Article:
This is another hard one to answer, which sort of makes me think that maybe I’m a bit stubborn if it’s that hard to change my opinion about something. Or maybe I’m just firm in what I think. Oh well.
My mind has ended up flittering to biographies, which can often change your mind about a person – you can ending up liking them more or finding them more interesting (because one of these two must be true for you to have read the book in the first place), or you can end up loathing the person, or thinking they’re the dullest person to ever walk the earth. Sadly, when I read Scar Tissue by Anthony Kiedis, I found the latter of these two possibilities happened.
I grew up listening to Red Hot Chili Peppers, the band which Kiedis fronts and sings for and has done for over 30 years now. I remember hearing Under The Bridge as a kid and loving it, even though I had no idea what darker meanings were lurking beneath those lyrics. As a teenager, Californication was one of those albums that was just everywhere you went, for a solid year or two, and even now, 15 years later, that album is still played heavily on the radio around the world. I saw the band perform in 2002, and it was one of my favourite ever concerts and easily my first big stadium concert.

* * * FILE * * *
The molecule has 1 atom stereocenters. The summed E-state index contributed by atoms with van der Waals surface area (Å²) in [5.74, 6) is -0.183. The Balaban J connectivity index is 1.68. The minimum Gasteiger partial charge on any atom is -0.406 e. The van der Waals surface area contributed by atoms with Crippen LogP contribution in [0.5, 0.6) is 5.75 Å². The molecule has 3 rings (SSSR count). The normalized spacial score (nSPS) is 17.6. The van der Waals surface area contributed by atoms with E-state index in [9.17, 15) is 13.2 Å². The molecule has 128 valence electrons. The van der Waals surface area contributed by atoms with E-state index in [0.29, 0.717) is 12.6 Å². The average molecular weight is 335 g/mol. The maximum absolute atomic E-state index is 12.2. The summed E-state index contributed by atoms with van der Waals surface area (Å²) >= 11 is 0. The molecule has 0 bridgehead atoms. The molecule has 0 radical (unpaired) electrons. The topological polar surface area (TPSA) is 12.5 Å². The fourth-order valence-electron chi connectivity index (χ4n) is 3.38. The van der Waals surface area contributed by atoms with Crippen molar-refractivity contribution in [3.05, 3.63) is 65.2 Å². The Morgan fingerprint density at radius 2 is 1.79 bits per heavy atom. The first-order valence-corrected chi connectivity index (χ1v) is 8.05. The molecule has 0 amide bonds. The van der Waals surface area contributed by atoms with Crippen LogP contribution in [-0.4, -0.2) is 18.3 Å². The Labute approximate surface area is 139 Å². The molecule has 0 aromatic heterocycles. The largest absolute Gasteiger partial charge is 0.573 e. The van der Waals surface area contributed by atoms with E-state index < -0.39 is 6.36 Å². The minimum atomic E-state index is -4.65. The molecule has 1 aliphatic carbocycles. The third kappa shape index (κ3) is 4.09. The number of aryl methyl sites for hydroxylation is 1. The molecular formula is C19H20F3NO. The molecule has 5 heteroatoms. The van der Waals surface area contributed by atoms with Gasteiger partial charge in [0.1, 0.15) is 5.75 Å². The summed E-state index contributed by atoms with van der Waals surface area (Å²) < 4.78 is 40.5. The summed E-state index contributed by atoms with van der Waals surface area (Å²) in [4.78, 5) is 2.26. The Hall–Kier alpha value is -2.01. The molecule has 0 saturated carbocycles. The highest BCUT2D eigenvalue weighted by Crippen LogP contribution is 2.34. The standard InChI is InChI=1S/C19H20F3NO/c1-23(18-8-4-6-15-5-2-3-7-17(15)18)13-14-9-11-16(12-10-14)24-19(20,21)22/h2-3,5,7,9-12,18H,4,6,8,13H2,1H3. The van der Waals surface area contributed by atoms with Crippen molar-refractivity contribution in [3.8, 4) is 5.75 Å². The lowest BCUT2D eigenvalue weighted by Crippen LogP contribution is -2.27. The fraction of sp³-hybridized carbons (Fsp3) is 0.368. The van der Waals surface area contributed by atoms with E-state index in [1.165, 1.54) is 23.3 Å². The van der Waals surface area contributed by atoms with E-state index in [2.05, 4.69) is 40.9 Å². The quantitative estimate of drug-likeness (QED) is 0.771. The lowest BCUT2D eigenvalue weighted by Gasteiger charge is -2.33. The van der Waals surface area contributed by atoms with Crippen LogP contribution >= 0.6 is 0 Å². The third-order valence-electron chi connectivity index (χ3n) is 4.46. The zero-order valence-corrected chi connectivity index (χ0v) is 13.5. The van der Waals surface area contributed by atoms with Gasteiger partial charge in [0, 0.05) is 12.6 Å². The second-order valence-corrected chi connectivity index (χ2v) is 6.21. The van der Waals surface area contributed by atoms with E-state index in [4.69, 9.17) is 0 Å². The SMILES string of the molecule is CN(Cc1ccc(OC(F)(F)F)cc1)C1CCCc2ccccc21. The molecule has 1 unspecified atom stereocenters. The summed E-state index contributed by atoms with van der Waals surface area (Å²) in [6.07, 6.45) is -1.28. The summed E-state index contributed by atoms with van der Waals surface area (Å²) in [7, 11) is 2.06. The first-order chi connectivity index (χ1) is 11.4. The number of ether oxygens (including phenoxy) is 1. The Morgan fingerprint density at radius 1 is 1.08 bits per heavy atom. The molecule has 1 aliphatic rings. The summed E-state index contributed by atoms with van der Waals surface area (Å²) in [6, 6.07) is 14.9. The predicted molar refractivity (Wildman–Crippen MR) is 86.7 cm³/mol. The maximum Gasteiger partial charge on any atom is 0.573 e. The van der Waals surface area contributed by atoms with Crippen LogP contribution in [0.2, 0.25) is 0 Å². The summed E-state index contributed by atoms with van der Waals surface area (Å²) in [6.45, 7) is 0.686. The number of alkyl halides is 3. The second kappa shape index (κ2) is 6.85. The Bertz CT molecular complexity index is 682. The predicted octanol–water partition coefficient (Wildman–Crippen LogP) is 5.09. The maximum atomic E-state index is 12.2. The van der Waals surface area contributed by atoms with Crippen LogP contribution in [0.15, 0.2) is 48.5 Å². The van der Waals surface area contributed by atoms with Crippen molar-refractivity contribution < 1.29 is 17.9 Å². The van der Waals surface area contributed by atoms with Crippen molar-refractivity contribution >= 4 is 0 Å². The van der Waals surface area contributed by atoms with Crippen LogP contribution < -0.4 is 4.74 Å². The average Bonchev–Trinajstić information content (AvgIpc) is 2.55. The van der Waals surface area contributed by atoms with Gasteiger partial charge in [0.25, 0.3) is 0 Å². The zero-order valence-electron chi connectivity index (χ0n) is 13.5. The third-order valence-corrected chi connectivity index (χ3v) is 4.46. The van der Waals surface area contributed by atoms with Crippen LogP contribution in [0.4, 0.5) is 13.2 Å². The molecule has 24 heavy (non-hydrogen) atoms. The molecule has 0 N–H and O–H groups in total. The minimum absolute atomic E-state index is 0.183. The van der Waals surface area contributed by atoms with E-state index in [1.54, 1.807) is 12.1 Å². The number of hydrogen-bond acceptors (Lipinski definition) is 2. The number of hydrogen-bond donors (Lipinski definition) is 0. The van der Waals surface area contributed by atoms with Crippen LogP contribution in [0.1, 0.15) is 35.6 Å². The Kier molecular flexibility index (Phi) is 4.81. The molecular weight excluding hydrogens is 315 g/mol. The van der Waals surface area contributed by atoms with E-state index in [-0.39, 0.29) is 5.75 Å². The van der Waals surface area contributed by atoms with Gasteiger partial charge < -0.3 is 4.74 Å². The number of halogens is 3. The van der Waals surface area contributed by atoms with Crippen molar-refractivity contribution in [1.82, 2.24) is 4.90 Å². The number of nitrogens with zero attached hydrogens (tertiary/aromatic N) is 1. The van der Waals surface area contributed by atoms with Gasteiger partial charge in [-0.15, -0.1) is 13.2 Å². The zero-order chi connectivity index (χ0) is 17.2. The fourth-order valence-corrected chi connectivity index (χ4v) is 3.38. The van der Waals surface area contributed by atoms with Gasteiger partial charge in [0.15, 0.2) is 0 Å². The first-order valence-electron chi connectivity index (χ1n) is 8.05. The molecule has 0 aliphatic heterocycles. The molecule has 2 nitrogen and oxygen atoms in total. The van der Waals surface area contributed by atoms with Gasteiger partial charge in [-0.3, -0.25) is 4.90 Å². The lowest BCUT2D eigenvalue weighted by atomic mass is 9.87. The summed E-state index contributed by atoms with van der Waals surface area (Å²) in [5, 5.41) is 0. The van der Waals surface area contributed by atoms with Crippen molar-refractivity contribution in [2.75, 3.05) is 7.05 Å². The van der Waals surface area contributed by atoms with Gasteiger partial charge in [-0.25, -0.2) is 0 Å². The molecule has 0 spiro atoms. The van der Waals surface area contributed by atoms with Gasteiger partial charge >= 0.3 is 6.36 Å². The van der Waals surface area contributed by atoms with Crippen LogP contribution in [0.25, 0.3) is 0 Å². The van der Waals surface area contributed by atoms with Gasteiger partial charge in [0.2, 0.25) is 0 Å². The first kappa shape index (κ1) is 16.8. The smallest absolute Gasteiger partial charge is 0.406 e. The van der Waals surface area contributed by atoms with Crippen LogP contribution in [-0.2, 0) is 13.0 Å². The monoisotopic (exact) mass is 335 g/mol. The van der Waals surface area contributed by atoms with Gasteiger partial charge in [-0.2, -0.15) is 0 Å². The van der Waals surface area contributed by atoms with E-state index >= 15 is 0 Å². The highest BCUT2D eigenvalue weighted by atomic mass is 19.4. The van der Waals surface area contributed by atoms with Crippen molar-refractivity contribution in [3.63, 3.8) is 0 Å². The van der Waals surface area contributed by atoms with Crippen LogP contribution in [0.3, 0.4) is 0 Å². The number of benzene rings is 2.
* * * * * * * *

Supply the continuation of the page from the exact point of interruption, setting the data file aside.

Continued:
So I was pretty disappointed when I read Kiedis’ autobiography and realised he’s basically a self-indulgent brat. I mean, okay, I understand that a lot of rockstars are this way, and a lot of rockstar biographies read more or less the same, but Kiedis was just horrible to so many people and he doesn’t seem to understand what he did wrong half the time. About halfway through the book you stop caring that he’s yet again become addicted to drugs for the twenty billionth time, or that another girl has left him because she’s realised she can do better. It’s like through all his experiences he should have learnt a few more lessons than he did, that he should have grown more as a person so he would have something more profound to say about himself. But he didn’t, and he doesn’t.
Funnily enough, not too long after I read this, I lost interest in RHCP a bit. I mean, I still like a lot of their music, but their last couple of albums were lacklustre to say the least. And as for this book, while I’m glad I read it, I don’t intend on reading it again. My mind is definitely made up now.
What’s a book that changed your opinion about something?